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The U.S. Department of Transportation is looking to make airlines obligated by law to provide compensation and cover expenses for passengers that are left stranded by flight disruptions created by the airlines themselves.
The department, headed by Secretary of Transportation Pete Buttigieg, has also expanded its Airline Customer Service Dashboard at FlightRights.Gov, a website that shows travelers which airlines currently offer compensation in cash, travel credits, vouchers or frequent flier miles to passengers impacted by airline-created cancellations and delays.
The ten largest airlines in the United States offer meals and free rebooking on the same airline, while nine promise they’ll pay for accommodations. Yet the new law would make it mandatory to do these things, ensuring it’s not just a trend on the part of the airlines, but an obligation towards customer service.
The new law would require airlines to compensate for any airline-related delays or cancellations; provide meals or meal vouchers; and make it mandatory to have timely customer service during and after widespread flight irregularities. The law would also define a delay or cancellation as waiting three hours or more from the scheduled departure time.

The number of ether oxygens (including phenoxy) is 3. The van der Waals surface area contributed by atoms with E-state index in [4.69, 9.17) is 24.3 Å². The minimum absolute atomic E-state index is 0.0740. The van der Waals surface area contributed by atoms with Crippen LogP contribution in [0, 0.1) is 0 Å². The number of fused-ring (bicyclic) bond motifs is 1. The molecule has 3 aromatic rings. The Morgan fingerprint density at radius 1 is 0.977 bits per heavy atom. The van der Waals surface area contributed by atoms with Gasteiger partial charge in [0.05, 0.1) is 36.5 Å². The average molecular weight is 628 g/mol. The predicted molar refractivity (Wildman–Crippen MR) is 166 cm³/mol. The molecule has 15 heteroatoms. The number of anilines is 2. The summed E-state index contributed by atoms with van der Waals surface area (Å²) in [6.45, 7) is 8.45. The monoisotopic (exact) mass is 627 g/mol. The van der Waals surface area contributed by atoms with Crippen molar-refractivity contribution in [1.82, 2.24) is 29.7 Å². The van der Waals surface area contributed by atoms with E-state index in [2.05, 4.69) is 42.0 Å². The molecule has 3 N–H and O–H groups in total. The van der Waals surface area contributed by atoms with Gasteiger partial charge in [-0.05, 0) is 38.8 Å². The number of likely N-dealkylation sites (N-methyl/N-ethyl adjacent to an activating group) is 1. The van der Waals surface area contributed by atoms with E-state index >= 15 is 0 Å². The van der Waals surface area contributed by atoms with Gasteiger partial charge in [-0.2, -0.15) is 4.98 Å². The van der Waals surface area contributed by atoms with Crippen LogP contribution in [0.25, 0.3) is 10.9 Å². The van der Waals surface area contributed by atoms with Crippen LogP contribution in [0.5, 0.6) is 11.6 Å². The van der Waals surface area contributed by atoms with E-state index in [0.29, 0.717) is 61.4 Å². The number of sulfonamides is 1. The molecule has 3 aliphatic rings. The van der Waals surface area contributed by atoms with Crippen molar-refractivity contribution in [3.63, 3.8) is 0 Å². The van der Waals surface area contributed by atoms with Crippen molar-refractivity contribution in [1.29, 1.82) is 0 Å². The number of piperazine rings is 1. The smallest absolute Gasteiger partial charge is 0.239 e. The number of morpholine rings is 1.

President Biden and Secretary of Transportation Pete Buttigieg announced the new ruling jointly on May 8, 2023, according to ABC News. It's expected to receive pushback from the airlines themselves.
“When an airline causes a flight cancellation or delay, passengers should not foot the bill,” said U.S. Transportation Secretary Pete Buttigieg. “This rule would, for the first time in U.S. history, propose to require airlines to compensate passengers and cover expenses such as meals, hotels, and rebooking in cases where the airline has caused a cancellation or significant delay.”
Under Buttigieg’s leadership, the DOT has pushed toward greater customer service when it comes to commercial air travel. During the last two years, it achieved getting ten major airlines to provide compensation for delays and cancellations; encouraged airlines to promise fee-free family seating, something three airlines have currently promised; and issued the largest fines ever issued to airlines to reimburse hundreds of thousands of people impacted by flight cancellations and delays, with over $1 billion worth given back to customers in refunds.
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Lacey Pfalz is a freelance Associate Writer for TravelPulse. When she's not writing about traveling, she's often found fussing...
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